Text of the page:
White House Briefing, November 24, 2003


monday  November 24, 2003

Office of the Press Secretary (Fort Carson, Colorado)
November 24, 2003


Aboard Air Force One En route Fort Carson, Colorado
12:05 P.M. EST

MS. BUCHAN: Let me start with the President's day. The President had his usual briefings this morning, then he pardoned the National Thanksgiving turkey, Stars and Stripes, the winners of the on-line contest. He then went to the Pentagon, where he signed the National Defense Authorization Act, which will ensure that our government meets its obligation to support our men and women in uniform, who are the defenders of -- who are defending America and fighting the war on terrorism.

He is en route to Colorado Springs, where he will be met by Freedom Corps volunteer Diane Campbell, who has been an active volunteer in the Fort Carson community. She volunteers as an instructor with the Army Family Team Building program, which helps military spouses and their families adjust to the culture, customs and life in the army. She's also a volunteer at her church, and she has served as a Family Readiness Group volunteer, which provides information and moral support for military families year round, but especially in times of deployment.

The President will then have lunch with soldiers. He'll then make remarks to soldiers and their families. In those remarks, the President will thank the soldiers and their families for their courage and their service at this crucial time for our nation. The President will discuss what's at stake for America, and he'll pay tribute to the hardship and the sacrifices that the troops and their families have faced.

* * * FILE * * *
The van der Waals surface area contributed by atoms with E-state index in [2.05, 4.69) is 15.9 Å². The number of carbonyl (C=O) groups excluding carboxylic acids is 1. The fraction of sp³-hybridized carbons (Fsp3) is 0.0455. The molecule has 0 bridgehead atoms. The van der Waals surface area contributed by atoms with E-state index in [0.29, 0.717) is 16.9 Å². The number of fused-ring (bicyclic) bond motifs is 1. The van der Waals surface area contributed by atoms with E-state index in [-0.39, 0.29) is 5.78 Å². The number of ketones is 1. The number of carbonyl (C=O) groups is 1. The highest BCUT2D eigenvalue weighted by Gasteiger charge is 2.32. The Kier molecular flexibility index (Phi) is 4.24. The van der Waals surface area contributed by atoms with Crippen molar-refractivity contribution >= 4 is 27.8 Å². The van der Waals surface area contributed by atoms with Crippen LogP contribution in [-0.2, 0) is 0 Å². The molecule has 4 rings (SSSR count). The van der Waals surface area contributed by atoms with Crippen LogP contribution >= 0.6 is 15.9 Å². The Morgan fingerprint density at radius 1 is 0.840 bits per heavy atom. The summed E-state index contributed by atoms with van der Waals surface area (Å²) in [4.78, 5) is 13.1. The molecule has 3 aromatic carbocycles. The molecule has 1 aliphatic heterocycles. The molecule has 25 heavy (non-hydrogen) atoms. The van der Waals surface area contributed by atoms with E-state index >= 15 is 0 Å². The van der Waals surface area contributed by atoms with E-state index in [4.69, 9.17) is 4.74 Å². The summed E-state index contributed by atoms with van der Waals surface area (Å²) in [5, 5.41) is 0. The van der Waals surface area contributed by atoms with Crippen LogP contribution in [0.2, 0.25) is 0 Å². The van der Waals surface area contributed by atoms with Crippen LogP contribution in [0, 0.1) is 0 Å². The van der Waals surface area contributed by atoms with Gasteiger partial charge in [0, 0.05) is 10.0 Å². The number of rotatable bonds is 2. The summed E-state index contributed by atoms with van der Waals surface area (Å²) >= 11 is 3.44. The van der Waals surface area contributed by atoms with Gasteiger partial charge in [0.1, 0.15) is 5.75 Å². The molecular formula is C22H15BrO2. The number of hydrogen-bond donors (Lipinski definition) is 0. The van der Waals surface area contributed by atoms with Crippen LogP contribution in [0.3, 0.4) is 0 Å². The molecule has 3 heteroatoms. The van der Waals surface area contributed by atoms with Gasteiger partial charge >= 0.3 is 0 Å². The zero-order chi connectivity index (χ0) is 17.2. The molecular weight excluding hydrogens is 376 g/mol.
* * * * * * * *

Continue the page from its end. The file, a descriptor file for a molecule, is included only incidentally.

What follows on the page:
The men and women of Fort Carson are heavily involved in the ongoing operations in Iraq. They're fighting to secure the freedom of the Iraqi people, to help the Iraqi people build a free and democratic future for themselves. And they're also taking the fight to the terrorists so that we're more secure at home. And the President will express the thanks of our nation to those men and women and their families, and what each of them is doing to defend and protect America. He will then meet with families of fallen soldiers privately.

Q: How many?

MS. BUCHAN: He'll meet with the families of 26 fallen soldiers. There will be about 98 family members present in that meeting.

Q: Is this the first time he's met with family members of fallen soldiers in Iraq?

MS. BUCHAN: At Fort Carson?